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In online knapsack problem, items arrive one by one. Each time an item $i$ arrives, its weight $w_i$ is revealed. We would like to maximize, in an online fashion, the number of items placed in a bin of capacity $W$.

The proposition that I am trying to prove is that no deterministic competitive algorithm exists for this problem.

I did something like this: assume that an online algorithm decided to place an item $j$. Then the adversary can choose a sequence of items in a way that the online algorithm places only a single item. In other words, it chooses the sequence where $w_j=W$ and all other items have $w_i$ small enough to make the competitive ratio grows without bound.

This proof seems wrong because I did not fix the sequence of input beforehand, right? (My input sequence changes when the online algorithm changes.) I should fix the input, then prove that no online algorithm is competitive. How to do this?

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  • $\begingroup$ Why would you fix the input beforehand? $\endgroup$ – Yuval Filmus Oct 13 '20 at 18:57
  • $\begingroup$ I read the following paper link.springer.com/article/10.1007/s00186-015-0526-9 and in theorem 1, the authors fixed a sequence than proved that any online algorithm will have a large competitive ratio. $\endgroup$ – zdm Oct 13 '20 at 18:59
  • $\begingroup$ It is very hard to prove an online lower bound if you fix the sequence in advance. In effect, by fixing the input you are revealing the input to the algorithm. $\endgroup$ – Yuval Filmus Oct 13 '20 at 19:03
  • $\begingroup$ So what I wrote actual proves that no deterministic algorithm exists for the defined knapsack problem? $\endgroup$ – zdm Oct 13 '20 at 19:05
  • $\begingroup$ The proof of Theorem 1 doesn't fix the sequence in advance. The sequence depends on the actions of the algorithm. It's true that all of these sequences are prefixes of a single sequence, but there's no such "requirement". $\endgroup$ – Yuval Filmus Oct 13 '20 at 19:06
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Let's check the definition of a competitive algorithm, in your specific case. For simplicity, we assume that $W = 1$.

We can describe an algorithm for Knapsack as a sequence of functions $A_n\colon \mathbb{R}_+^n \to \{0,1\}^n$, describing which items are taken given their weights, which satisfies the following two properties:

  1. The result fits inside the knapsack: for all $w \in \mathbb{R}_+^n$, if $x = A_n(w)$ then $\sum_{i=1}^n x_i w_i \leq 1$.
  2. The algorithm is online: for all $w \in \mathbb{R}_+^n$ and $m \leq n$, if $x = A_n(w)$ and $y = A_m(w_1,\ldots,w_m)$ then $x_i = y_i$ for $i = 1,\ldots,m$.

The algorithm is furthermore $c$-competitive if:

  1. For all $w \in \mathbb{R}_+^n$ and $o \in \{0,1\}^n$ such that $\sum_{i=1}^n o_i w_i \leq 1$, if $x = A_n(w)$ then $\sum_{i=1}^n x_i \geq c \sum_{i=1}^n o_i$.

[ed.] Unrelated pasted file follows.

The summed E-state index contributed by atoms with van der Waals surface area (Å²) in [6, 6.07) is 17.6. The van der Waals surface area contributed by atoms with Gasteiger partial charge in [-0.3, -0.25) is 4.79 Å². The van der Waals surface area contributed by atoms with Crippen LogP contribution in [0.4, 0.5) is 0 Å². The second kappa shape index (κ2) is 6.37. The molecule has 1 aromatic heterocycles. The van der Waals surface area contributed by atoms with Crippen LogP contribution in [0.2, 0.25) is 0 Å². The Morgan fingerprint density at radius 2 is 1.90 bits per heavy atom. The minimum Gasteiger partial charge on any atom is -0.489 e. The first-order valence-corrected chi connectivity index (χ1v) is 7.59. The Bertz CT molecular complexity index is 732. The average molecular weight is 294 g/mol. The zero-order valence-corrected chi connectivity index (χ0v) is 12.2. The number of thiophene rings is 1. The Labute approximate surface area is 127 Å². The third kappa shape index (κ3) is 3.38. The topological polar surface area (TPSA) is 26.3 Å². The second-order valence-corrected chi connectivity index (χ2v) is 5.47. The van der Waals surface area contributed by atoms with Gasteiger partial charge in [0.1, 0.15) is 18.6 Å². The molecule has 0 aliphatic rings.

(Your definition might put $c$ on the other side of the inequality.)


Suppose now that $A$ is a $c$-competitive algorithm, where $c > 0$, and let $N = \lceil 1/c \rceil + 1$, so that $cN > 1$.

Consider $w_1 = 1$ and $o_1 = 1$, which satisfies $o_1 w_1 = 1$. By Property 3, $x_1 = A_1(w_1)$ satisfies $x_1 \geq co_1 = c > 0$, and so necessarily $x_1 = 1$.

Now consider $w = 1,1/N,\ldots,1/N$, where there are $N$ many $1/N$'s, and $o = 0,1\ldots,1$, where there are $N$ many $1$'s. These vectors satisfy $\sum_{i=1}^{N+1} o_i w_i = 1$. Let $x = A_{N+1}(w)$. By Property 2, $x_1 = A_1(w_1) = 1$. By Property 1, $x_2 = \cdots = x_{N+1} = 0$. By Property 3, $$1 = \sum_{i=1}^{N+1} x_i \geq c\sum_{i=1}^{N+1} o_i = cN, $$ which contradicts the choice of $N$. This contradiction shows that no $c$-competitive algorithm exists.


Here is how this proof would usually be presented. Consider any competitive algorithm. We start by presenting it an item of weight $1$. If the algorithm doesn't take the item, then we immediately end the stream, and so the algorithm is revealed to be $0$-competitive (comparing to the solution which does take the item). Otherwise, we present it $N$ more elements of weight $1/N$. The algorithm's knapsack is already full, so it cannot take them. Since instead it could have taken only the $N$ low-weight elements, this shows that the algorithm isn't even $1/N$ competitive. Since $1/N$ can be arbitrary small, we reach a contradiction.

Notice how this argument is much less formal and much more "intuitive", if not particularly shorter (though this is only an artifact of this particular argument being so simple). We usually present it in the latter form, keeping in mind that we could translate it in principle to the more formal form of the former proof. This is no different than the difference between written proof and completely formal proof in the sense of formal logic.

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